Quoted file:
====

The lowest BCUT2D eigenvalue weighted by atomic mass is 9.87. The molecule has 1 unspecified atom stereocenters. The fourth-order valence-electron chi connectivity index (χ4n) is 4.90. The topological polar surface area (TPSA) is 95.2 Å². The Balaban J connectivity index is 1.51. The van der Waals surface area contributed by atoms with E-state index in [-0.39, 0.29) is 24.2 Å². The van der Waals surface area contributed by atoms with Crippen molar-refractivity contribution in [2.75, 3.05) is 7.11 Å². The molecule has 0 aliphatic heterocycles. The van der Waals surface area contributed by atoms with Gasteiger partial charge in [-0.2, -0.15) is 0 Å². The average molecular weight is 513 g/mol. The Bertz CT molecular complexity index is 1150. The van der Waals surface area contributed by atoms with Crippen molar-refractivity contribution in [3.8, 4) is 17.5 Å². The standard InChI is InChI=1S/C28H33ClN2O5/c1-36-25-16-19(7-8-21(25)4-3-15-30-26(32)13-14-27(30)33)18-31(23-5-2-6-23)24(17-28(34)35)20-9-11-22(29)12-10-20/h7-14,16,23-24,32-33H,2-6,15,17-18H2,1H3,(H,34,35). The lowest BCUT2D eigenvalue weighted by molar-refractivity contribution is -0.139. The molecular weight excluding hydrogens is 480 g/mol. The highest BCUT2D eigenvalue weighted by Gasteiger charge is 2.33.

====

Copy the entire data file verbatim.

The lowest BCUT2D eigenvalue weighted by atomic mass is 9.87. The molecule has 1 unspecified atom stereocenters. The fourth-order valence-electron chi connectivity index (χ4n) is 4.90. The topological polar surface area (TPSA) is 95.2 Å². The Balaban J connectivity index is 1.51. The van der Waals surface area contributed by atoms with E-state index in [-0.39, 0.29) is 24.2 Å². The van der Waals surface area contributed by atoms with Crippen molar-refractivity contribution in [2.75, 3.05) is 7.11 Å². The molecule has 0 aliphatic heterocycles. The van der Waals surface area contributed by atoms with Gasteiger partial charge in [-0.2, -0.15) is 0 Å². The average molecular weight is 513 g/mol. The Bertz CT molecular complexity index is 1150. The van der Waals surface area contributed by atoms with Crippen molar-refractivity contribution in [3.8, 4) is 17.5 Å². The standard InChI is InChI=1S/C28H33ClN2O5/c1-36-25-16-19(7-8-21(25)4-3-15-30-26(32)13-14-27(30)33)18-31(23-5-2-6-23)24(17-28(34)35)20-9-11-22(29)12-10-20/h7-14,16,23-24,32-33H,2-6,15,17-18H2,1H3,(H,34,35). The lowest BCUT2D eigenvalue weighted by molar-refractivity contribution is -0.139. The molecular weight excluding hydrogens is 480 g/mol. The highest BCUT2D eigenvalue weighted by Gasteiger charge is 2.33.